Camden Courier Post - November 18, 1980
Phillies, Royals earned record in Series shares
NEW YORK – To the victors go the spoils.
The world champion Phillies and American League champion Kansas City Royals each earned record World Series shares, according to figures released by Commissioner Bowie Kuhn yesterday.
Each full share for a member of the Phillies was worth $34,693.18, breaking the record of $31,236.99 earned by the New York Yankees in 1978.
The Royals, who lost the Series in six games to Philadelphia, came away with $32,211.95, breaking the losers' share record of $25,483.21, which went to the Los Angeles Dodgers two years ago.
The 1980 shares compare to the $28,236.87 which went to each member of the winning Pittsburgh Pirates following the 1979 World Series, and $22,113.94 Which went to each member of the losing Baltimore Orioles.
The Phillies voted 33 full shares, three half shares, a one-quarter share of $8,673.29 to rookie Marty Bystrom, who won five games in September, a one-eighth share of $4,336.65 to reliever Sparky Lyle, who joined the team for the final weeks of the season, and 19 cash grants to uniformed and non-uniformed personnel.
Gaining full $34,693.18 shares were trainer Don Seger, assistant trainer Kenny Bush Sr., assistant clubhouse manager and equipment manager Pete Cera, and stretch and flexibility instructor Gus Hoefling. Batting practice pitcher Hank King received $8,673.29, Bat boys Gary Watts, Pete Murphy, and Mark Andersen got $4,000, while bat boy Kenny Bush Jr. and assistant Kevin Kaufman received $2,000.
The Royals voted 26 full shares and a three-quarter share of $24,158.96 to infielder Jerry Terrell. Pitchers Steve Busby, Gary Christenson and Jeff Twitty and outfielder Rusty Torres received half cuts worth $16,105.97 each. Outfielder Steve Braun got a one-third share of $10,7371.31. Outfielder Jose Cardenal received a one-sixth share of $5,368.66. There were also 21 cash grants to uniformed and non-uniformed personnel, netted by $5,000 to pitcher Rawly Eastwick.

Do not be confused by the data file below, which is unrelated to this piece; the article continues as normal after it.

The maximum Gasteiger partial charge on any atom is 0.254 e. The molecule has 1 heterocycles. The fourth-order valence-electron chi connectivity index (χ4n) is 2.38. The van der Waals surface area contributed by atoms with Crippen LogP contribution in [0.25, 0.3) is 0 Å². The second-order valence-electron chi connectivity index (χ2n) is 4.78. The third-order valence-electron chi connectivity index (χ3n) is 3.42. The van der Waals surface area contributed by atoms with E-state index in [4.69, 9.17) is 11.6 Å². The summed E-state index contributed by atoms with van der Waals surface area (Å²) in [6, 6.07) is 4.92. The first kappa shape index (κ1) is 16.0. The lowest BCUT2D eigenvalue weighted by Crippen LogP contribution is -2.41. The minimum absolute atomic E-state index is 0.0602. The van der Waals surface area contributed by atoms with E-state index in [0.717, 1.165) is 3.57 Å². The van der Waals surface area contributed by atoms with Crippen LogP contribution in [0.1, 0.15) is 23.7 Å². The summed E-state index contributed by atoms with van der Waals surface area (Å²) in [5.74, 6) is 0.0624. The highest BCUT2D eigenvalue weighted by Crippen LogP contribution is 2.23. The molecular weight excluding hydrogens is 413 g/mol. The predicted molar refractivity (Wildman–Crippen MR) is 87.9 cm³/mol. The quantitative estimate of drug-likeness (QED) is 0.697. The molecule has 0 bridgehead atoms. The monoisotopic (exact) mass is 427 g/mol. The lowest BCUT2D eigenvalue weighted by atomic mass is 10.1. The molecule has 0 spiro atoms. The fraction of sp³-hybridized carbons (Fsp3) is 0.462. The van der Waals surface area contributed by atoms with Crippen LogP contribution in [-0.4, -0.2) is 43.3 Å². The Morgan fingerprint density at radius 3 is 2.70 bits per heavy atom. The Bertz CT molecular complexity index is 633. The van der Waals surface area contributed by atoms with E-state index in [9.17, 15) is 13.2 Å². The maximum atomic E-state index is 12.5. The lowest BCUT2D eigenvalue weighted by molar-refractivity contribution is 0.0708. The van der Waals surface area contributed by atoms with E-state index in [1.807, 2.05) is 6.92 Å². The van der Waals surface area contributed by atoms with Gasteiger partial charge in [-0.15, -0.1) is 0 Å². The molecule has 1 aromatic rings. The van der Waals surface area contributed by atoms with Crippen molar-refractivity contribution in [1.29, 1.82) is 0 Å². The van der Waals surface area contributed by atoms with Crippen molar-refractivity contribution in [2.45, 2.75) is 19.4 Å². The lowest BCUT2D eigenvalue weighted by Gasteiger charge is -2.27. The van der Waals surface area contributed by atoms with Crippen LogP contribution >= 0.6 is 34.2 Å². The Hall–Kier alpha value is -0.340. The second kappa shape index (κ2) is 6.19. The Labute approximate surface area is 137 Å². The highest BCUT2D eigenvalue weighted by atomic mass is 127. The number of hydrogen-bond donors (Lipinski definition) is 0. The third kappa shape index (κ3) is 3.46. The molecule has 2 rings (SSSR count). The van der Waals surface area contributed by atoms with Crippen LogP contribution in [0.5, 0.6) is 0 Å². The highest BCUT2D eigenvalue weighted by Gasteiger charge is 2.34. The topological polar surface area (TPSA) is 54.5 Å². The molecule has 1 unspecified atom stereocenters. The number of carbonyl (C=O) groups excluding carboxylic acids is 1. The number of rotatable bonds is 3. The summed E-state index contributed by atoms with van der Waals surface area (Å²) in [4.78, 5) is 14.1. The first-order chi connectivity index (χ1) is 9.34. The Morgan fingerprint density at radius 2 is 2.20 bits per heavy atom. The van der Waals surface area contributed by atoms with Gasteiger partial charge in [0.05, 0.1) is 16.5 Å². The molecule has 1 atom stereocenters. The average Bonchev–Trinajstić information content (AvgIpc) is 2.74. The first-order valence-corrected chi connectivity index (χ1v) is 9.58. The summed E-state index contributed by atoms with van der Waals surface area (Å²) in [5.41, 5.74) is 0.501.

Houston's National League West winners earned $13,465.29 for a full share, a sum no World Series champion received until 1969. The New York Yankees, winners of the American League East, divide 30 full shares of $12,570.59 apiece.
The players' shares come from the first three games of each League Championship Series and the first four games of the World Series. Combined, they produced the highest players' pool in history, $3,915,870.82.
All 12 first division teams snared in the players' pool. The Baltimore Orioles received $2,668.71, the Los Angeles Dodgers got $2,275.21, the Montreal Expos $2,405.23 and the Oakland A's $2,746.99 for their second-place division finishes. A full third place share was worth $628.38 for each Cincinnati Red, $619.60 for each Milwaukee Brewer, $759.52 for each Minnesota Twin, and $663.02 for each Pittsburgh Pirate.
NEW YORK – The Phillies' Lonnie Smith was one of only three National League players named to the 22nd Topps Rookie All-Star team announced yesterday. Seven American League players were selected to the squad.
Besides Smith, the only National League players chosen in balloting by major league players, managers and coaches were first baseman Rich Murray of the San Francisco Giants and shortstop Ron Oester of the Cincinnati Reds.
Phils on bat team
ST. LOUIS – Third baseman Mike Schmidt and second baseman Manny Trillo of the Phillies have been named to the first National League Silver Bat Team, created to honor the top hitter at every position in the National and American leagues.
The team was announced today by the Sporting News.
Joining the two Phils on the NL team were Keith Hernandez of the St. Louis Cardinals at first base; shortstop Garry Templeton, St. Louis; outfield, Dusty Baker, Los Angeles, Andre Dawson, Montreal, and George Hendrick, St. Louis; pitcher, St. Louis.